I am not a huge podcast listener. I have tried a few, but, much like my ever-growing Amazon, Netflix, and Hulu video lists and the never-ending stack of must-read books, adding a series of podcast downloads feels like even more pressure to keep up. I don’t commute or take long runs, and when I’m in writing mode it’s either classical music for me or nothing at all. No distracting words, please. But my curiosity was piqued when I heard about Lori Aument’s audio project, Found in Philadelphia. I began web searching Philadelphia-based podcasts to discover what I’ve been missing. I came across quite a few relating to cooking, books, haunted buildings, culture, and countless podcasts relating to our professional sports teams. There was one that caught my attention that is focused on telling stories of local families, but I only found one focused specifically on Philadelphia history, which was quite a surprise, given the increasingly popular interest in the subject. If Aument’s first episode is example of what is to come, Found in Philadelphia will fill this void perfectly.
Aument is a Philadelphia resident who’s been working in and around historic sites for nearly 20 years. And like avid Hidden City Daily writers and readers, she is always happy to discover new tidbits about our city. Aument’s expertise is the history of architecture and the practical methods needed to protect and repair historic sites. Through this work she peels back the layers of history of a particular site, a process that allows her to develop appropriate repairs to ensure a building has a sound future. This is the same approach she has taken with her podcast.
Funding for Found in Philadelphia, which is currently in production, comes from a Charles E. Peterson Fellowship, which is administered through the Athenaeum of Philadelphia. Peterson established the Historic American Buildings Survey (HABS) and was an important figure in the restoration and development of Independence National Historic Park and the redevelopment of Society Hill. He endowed a trust fund for projects that reflect his career-long dedication to the preservation and study of early American architecture and building technology. Aument’s podcast project is an interesting take on Peterson’s legacy. She believes new approaches are needed to connect people to the history found in their everyday experience of our city’s built environment. A podcast might be just the thing to help us connect to the buildings we walk by daily, especially by utilizing compelling stories of our past that link to issues that are relevant today. Aument thinks her podcast will bring in new audiences, diversify the conversation about history, and foster broader support for preservation efforts.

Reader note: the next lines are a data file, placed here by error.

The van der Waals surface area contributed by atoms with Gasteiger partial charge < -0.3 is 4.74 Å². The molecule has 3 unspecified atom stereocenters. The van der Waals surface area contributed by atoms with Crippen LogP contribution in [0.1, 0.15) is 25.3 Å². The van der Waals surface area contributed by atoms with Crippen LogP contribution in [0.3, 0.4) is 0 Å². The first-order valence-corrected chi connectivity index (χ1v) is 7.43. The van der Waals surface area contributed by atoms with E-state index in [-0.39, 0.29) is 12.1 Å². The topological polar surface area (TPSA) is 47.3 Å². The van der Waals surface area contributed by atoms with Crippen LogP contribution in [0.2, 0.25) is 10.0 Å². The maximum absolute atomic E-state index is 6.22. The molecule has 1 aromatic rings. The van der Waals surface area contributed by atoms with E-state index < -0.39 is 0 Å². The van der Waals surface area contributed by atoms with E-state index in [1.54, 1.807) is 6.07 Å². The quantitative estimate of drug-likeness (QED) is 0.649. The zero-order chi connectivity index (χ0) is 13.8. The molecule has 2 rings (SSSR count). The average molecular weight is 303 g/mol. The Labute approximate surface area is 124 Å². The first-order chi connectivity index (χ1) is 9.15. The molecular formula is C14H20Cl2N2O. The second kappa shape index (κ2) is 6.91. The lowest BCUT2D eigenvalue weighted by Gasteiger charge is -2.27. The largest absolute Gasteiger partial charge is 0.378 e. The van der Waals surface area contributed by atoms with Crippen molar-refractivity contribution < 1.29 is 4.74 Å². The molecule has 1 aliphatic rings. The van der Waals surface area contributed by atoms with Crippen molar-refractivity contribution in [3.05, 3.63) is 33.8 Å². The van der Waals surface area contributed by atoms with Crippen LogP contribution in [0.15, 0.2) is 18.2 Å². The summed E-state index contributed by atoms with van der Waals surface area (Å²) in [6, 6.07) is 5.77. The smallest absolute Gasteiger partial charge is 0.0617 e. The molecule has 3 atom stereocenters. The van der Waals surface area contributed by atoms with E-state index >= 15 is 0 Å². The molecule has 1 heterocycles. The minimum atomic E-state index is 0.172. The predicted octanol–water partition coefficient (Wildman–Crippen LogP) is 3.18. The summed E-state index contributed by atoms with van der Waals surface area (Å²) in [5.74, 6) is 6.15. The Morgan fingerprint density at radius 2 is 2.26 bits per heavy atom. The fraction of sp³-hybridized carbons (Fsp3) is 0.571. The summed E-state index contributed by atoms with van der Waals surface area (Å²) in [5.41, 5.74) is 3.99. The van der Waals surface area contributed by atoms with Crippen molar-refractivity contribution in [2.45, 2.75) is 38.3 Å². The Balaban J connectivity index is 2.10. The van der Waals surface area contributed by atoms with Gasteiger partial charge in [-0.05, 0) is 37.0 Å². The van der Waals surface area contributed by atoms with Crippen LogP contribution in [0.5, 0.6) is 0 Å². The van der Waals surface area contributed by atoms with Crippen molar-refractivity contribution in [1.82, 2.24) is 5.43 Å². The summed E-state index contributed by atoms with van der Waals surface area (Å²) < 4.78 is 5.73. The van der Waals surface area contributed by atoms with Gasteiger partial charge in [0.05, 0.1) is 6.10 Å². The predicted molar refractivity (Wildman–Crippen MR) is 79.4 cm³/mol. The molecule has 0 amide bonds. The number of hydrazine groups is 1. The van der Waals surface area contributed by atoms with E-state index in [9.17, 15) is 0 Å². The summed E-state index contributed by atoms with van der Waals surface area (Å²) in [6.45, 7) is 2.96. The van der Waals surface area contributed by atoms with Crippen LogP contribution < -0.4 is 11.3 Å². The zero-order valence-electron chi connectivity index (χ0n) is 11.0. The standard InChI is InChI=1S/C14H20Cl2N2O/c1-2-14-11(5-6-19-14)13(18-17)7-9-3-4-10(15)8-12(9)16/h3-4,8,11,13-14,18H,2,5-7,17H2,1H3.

What Aument likes about podcasts as a method of storytelling is the intimacy they create with a simple soundscape of the human voice. Found in Philadelphia was inspired by several other podcasts, including The Bowery Boys, where the narrators share the history of New York City by grounding stories in a particular neighborhood and highlighting the physical remnants. But she looked to Uncivil as inspiration in revealing a more complex history, especially themes that resonate through time.
Stories give Aument the opportunity to challenge our perspectives, up-end our misconceptions, and breathe new life into our cultural heritage. With the first season, she plans to focus on topics like immigration, social justice, prison reform, women’s reproductive health, and environmental issues, through stories of Philadelphia’s built heritage. Each episode will be 20-40 minutes long in a documentary style. Production takes place in partnership with the community-based recording studios at Drexel University. On the website listeners will find helpful supplements to each episode including maps, links and a recommended reading list. I appreciated the inclusion of Aument’s inspirations for the first episode along with a hefty bibliography. I now have added two more books to my must-read list.
“Every podcast will take you on a field trip in the city,” says Aument, which does feel like a great descriptor for her first episode, “The Germantown Protest of 1688.” In telling the story of a group of radical thinkers who came to Philadelphia to live in “liberty of conscience,” Aument draws a line from the original indigenous peoples of the region to current residents of the Germantown section of Philadelphia. We see in the DNA of the neighborhood a strong sense of community and a tradition of progressive thinking. We learn from residents which sites they find inspirational. While the protest in question—whereby a small group of Quaker converts worked to speak truth to power and shine a light on the injustice of slavery—was deemed a failure at the time, we are reminded of the deep African American roots of this community. There is a specific reason why The Colored Girls Museum has a home in Germantown. As it turns out, Aument has more to share on this story of protest, and her next episode of Found in Philadelphia will answer the question “What came after?” I have already signed up as a subscriber. Bring on the podcast list.